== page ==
Anti-surveillance clothes don't work on security cameras – Quartz


Can a simple outfit change render you invisible to security cameras? So-called “adversarial” t-shirts, which contain images that claim to fool the face-detecting algorithms used in surveillance systems, are having a moment.

A search for “adversarial t-shirt” on Google yields several options for both men and women from online clothing merchants like Redbubble and Teespring. A spike in protests over the past three years, including the pro-democracy protests in Hong Kong, has also lead to a rise in fashion that promises to evade AI-enabled security systems designed to identify people and moving objects.

Many of these t-shirts contain multi-colored patterns known as adversarial images, which can throw off deep learning algorithms that are trained to recognize familiar objects. Unfortunately for protestors and the companies hoping to cash in on them, the science behind such AI-evading techniques is far from exact. Even the latest advances in adversarial technology stand a high chance of getting detected anyway.

Scientists at Northeastern University and the MIT-IBM Watson AI Lab recently created an adversarial t-shirt with an image designed to fool person-recognition systems. In a pre-print paper, published in October, the researchers reveal that their t-shirt achieved a 57% success rate when used in the “physical world,” or when video footage of an actual person wearing the t-shirt is tested against surveillance systems. Success rates were slightly higher (74%) when researchers digitally added the adversarial image into the video footage.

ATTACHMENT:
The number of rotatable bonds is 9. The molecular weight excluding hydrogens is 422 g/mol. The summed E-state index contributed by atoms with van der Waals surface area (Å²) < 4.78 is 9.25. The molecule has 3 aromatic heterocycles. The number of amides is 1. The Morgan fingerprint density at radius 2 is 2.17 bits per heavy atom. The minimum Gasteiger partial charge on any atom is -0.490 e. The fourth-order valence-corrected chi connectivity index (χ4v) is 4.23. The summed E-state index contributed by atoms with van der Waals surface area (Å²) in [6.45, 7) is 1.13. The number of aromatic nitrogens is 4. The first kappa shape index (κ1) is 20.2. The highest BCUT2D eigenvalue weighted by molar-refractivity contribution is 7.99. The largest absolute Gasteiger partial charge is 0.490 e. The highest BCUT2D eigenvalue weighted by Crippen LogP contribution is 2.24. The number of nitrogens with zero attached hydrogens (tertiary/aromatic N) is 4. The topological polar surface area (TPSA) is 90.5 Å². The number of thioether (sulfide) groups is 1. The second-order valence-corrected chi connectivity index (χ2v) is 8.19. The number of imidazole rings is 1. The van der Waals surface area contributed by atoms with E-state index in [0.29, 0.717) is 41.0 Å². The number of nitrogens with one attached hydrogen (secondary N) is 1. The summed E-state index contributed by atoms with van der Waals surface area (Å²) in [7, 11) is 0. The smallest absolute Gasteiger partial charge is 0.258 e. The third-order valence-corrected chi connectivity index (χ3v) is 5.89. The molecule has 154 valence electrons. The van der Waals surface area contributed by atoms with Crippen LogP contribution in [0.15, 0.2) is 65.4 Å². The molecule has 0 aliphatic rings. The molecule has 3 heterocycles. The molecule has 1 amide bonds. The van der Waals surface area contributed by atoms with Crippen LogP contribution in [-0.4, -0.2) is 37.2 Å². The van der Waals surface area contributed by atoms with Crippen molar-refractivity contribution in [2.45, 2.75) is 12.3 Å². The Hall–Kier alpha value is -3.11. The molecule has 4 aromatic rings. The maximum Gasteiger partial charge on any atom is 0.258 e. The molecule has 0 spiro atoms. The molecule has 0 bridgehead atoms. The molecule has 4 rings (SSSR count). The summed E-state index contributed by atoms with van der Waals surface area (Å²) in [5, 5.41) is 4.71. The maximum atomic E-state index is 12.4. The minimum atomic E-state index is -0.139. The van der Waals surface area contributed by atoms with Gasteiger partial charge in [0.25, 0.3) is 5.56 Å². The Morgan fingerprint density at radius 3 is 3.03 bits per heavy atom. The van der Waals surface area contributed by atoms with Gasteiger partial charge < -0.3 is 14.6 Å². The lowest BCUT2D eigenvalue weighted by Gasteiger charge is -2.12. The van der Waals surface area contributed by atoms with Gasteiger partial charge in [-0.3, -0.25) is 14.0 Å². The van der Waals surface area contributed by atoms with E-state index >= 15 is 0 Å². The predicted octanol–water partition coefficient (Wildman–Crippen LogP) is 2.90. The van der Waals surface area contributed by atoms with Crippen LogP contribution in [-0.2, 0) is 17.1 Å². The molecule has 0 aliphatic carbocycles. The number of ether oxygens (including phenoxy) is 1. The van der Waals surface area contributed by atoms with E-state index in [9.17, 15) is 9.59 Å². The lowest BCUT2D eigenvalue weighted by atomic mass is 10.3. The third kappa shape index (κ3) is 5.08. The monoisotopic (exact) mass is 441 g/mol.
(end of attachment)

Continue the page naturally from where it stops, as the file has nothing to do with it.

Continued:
In other words, even the most advanced adversarial t-shirt available today will fail roughly 43% of the time. Unsurprisingly, scientists are doubtful that the mass-market surveillance fashion available for purchase will actually do what they advertise.

“Ours have been optimized a lot and can only have less than a 60% success rate,” wrote assistant professor Xue Lin, one of the authors of the Northeastern study, when asked about the effectiveness of the t-shirts found on Redbubble and other online merchants.

In the study co-authored by Lin, researchers compiled 30 videos of five to 10 seconds each of a moving person wearing a checkerboard t-shirt. These videos were used as a training data set which they could base their adversarial pattern on. They then created 10 videos in the same setting of the training data set, but with a different person. They used this dataset to evaluate how effective their “learnt” adversarial pattern was in the digital world. Finally, they created a new t-shirt with the “learnt” adversarial image and filmed 10 test videos that captured a person wearing it. In this final instance, the t-shirt was proven to successfully bypass object-detection systems 63% of the time.